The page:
RedHat, Storage and Operating as a VM

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The organization I work for deploys RedHat primarily as virtualized instances. These instances are deployed primarily from standard templates. These templates, obviously, are created with specific sizes of virtual disk for the root drive and specific partition layouts.


Ocasionally, these RedHat-containing VMs are not properly sized for their ultimate use. Tools like VMware make this not too much of a problem: you can add additional virtual disks or up the size of  existing virtual disks. Even better, you can do it "on-the-fly" (without having to restart the VM). RedHat handles on-the-fly adding and removing of disks decently well (a little more manual than is ideal, but still workable).


Unfortunately, I've not really found a good way for handling on-the-fly changes to the size of existing virtual disks. I can change the size of a disk all day and RedHat won't notice it. I can force RedHat to notice the geometry change if I use the `blockdev` command. Unfortunately, if there are active filesystems on the disk or active LVMs on the disk, `blockdev`  errors out with a "Device Busy" message. If `blockdev` can't function, RedHat won't see the geometry change. If RedHat doesn't see the geometry change, I can't modify the disk's partition table to make the grown disk's storage available.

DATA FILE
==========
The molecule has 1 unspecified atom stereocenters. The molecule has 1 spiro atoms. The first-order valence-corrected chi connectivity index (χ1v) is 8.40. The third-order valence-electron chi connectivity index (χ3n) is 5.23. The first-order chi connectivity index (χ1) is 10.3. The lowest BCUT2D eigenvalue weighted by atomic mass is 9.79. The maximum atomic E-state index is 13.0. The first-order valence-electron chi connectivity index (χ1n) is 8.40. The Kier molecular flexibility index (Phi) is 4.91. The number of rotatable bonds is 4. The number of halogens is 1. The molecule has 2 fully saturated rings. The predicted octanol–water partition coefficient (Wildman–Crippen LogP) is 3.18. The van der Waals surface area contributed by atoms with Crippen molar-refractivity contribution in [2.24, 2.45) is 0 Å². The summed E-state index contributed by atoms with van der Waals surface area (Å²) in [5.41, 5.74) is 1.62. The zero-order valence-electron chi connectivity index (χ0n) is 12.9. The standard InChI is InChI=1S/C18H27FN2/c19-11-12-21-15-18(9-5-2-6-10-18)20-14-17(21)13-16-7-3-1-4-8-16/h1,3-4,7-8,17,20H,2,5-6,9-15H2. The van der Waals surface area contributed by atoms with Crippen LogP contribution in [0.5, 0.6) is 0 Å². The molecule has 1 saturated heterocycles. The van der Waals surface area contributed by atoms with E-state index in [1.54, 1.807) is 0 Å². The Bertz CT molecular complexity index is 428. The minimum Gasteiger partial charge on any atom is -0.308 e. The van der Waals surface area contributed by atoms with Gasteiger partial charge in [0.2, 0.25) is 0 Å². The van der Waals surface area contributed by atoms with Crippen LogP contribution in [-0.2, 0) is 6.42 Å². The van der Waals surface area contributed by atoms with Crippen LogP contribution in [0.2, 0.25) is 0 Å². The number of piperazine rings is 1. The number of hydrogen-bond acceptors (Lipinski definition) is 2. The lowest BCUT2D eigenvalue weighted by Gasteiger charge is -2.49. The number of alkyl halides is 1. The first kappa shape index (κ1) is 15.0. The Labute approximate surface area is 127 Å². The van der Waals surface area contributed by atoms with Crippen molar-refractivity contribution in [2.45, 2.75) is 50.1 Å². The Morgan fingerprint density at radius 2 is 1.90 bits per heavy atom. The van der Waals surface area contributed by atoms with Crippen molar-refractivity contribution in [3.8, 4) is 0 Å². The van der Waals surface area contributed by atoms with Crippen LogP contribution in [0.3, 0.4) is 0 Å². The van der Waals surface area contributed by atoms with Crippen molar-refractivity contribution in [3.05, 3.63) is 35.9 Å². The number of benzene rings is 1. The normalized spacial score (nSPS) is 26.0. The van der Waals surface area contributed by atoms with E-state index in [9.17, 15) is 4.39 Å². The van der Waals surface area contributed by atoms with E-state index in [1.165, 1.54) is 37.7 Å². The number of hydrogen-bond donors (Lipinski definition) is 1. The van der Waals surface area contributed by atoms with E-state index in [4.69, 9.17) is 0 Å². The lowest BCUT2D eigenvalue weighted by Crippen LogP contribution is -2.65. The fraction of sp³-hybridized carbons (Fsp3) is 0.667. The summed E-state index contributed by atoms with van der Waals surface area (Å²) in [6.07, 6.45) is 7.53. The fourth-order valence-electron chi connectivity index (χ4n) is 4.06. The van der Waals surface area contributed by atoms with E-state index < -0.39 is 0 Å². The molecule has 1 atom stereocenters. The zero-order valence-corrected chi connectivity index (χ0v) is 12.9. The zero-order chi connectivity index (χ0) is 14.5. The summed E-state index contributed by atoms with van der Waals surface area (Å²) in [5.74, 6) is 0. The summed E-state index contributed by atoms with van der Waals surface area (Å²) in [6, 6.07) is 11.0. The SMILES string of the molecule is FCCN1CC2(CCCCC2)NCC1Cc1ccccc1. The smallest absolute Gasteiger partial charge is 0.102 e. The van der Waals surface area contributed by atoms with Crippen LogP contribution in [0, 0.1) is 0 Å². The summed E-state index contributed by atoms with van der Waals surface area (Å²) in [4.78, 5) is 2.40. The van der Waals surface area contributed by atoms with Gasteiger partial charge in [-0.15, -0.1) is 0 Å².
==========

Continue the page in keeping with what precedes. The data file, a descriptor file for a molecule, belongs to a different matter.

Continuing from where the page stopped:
It would be nice to be able to resize a disk, on-the-fly, and have RedHat be able to see the new geometry. In the case of boot disks, it would save having to reboot the system. In the case of application data disks, it would (potentially) save having to take the application offline.


Am I missing some bit of magic in RHEL that would allow me to do things fully on-the-fly?


It's recommended to add additional disks and expand the VG and LV inside the guest to resize storage. RHEL6 KVM and RHEL5 Xen supports hot adding disks. So no need to reboot the guest.


Getting the guest recognize the geometry change after resizing the disk without rebooting the guest is tricky and may not work.

Getting the guest to recognize geometry changes, if you're able to take the LVs and/or mounted filesystems offline, is trivial and has worked 100% of the time I've had to do it. Getting the guest to recognize geometry change of disks with active LVs or mounted filesystems is the challenge. Given the storage management policies I'm working under in our VMware environment, expansion of existing VMDKs is preferred to presenting additional VMDKs to the system. Thus, wanting to see if there's any magic I'm missing.